With opioid addiction and overdoses at an all-time high, there has never been a greater need for detox and treatment in Tennessee. According to the Tennessee Department of Health, there were 1,451 people who died of drug overdoses in the state in 2015. The number of overdose deaths for 2015 is a record, the highest in the history of the state.
Heroin and opioids are highly addictive and potent drugs, and are extremely difficult to quit without professional help. Fortunately, there are treatment centers out there that offer skilled, compassionate, and effective programs.
Many people find themselves addicted to opioids after being prescribed medications by their doctor for pain relief due to illness or injury. Whatever way you came to start using opioids, the fact is that leading the life you want is next to impossible while you are dependent on opiates, like heroin, or synthetic opioids, even if they’re prescribed to you. As long as you are dependent, it is difficult to focus on anything else.
At DrugRehab.org, we understand how hard it can be to take the first step down the road to recovery. We want you to know that we are here to help. You can contact us to get information on rehabs in your area. We are standing by to assist you.
Undrstanding Opioids And Opiates
Many times you will see the term “opiates” and “opioids” used interchangeably, but the terms do describe slightly different drugs. Opiates are any drug derived from the opium poppy, including heroin. Opioids are synthetic and semi-synthetic substances designed to mimic the pain relieving properties of the opium poppy. Opioids generally describe the prescription medications many people get from their doctors for pain relief.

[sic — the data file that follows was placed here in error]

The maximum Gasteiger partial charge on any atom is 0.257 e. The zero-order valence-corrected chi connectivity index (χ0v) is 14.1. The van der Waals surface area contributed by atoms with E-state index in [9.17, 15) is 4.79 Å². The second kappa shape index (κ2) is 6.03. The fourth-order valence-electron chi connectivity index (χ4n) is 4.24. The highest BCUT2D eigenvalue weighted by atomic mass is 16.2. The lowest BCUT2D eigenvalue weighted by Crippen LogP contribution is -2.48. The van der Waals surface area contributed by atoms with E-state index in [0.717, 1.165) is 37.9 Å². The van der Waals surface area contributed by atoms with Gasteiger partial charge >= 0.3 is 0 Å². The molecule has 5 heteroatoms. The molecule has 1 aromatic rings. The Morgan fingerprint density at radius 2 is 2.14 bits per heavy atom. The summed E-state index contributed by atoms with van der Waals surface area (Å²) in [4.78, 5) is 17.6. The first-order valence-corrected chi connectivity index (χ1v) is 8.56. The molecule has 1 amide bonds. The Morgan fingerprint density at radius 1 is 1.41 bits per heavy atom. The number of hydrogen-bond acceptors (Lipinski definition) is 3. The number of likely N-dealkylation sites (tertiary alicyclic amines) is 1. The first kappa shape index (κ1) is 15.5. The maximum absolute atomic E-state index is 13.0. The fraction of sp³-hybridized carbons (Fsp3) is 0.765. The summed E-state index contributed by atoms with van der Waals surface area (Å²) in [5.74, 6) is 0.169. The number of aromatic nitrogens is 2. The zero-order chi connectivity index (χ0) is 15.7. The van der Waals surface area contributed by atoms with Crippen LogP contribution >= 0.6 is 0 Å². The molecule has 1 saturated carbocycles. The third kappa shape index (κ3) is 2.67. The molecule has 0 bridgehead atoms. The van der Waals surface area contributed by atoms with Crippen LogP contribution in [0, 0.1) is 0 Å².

There are a number of opioids on the market, ranging in potency and prescribed for different circumstances. These include:
- Oxycodone (OxyContin)
- Hydrocodone (Vicodin)
Humans have been using the opium poppy and its derivatives for thousands of years for both pain relief and its euphoric effects. However, the prescription opioids of today can be much, much more powerful than the opium of old. They can be extremely effective at relieving pain for those going through surgery, suffering from an injury, or dealing with chronic pain. Unfortunately, they can also be highly addictive.
Along with lessening or eliminating pain, opioids also produce a euphoric feeling for many users. The sensation that everything is okay, increased confidence, lowering of stress, and other pleasurable effects can be too tempting for some users, leading to increased and prolonged usage.
The Causes Of Addiction To Opioids
Addiction is a complex disease that is still not fully understood. However, there are some physical characteristics to opioid use that help explain why people cannot stop using the drugs. When an individual takes opioids, the brain is flooded with endorphins. There are so many endorphins produced by the drug that the brain stops making its own. When the user stops taking the drug, the brain is left without the normal level of endorphins – leading to withdrawal symptoms like depression, irritability, and more.
No one wants to feel the effects of withdrawal. It is far easier to take more opioids to reach a feeling of normalcy or pain relief. Over time dependency grows as the cycle of use continues. Increased tolerance to opioids is inevitable as an individual keeps using them. It takes more of the drug to produce the same effects.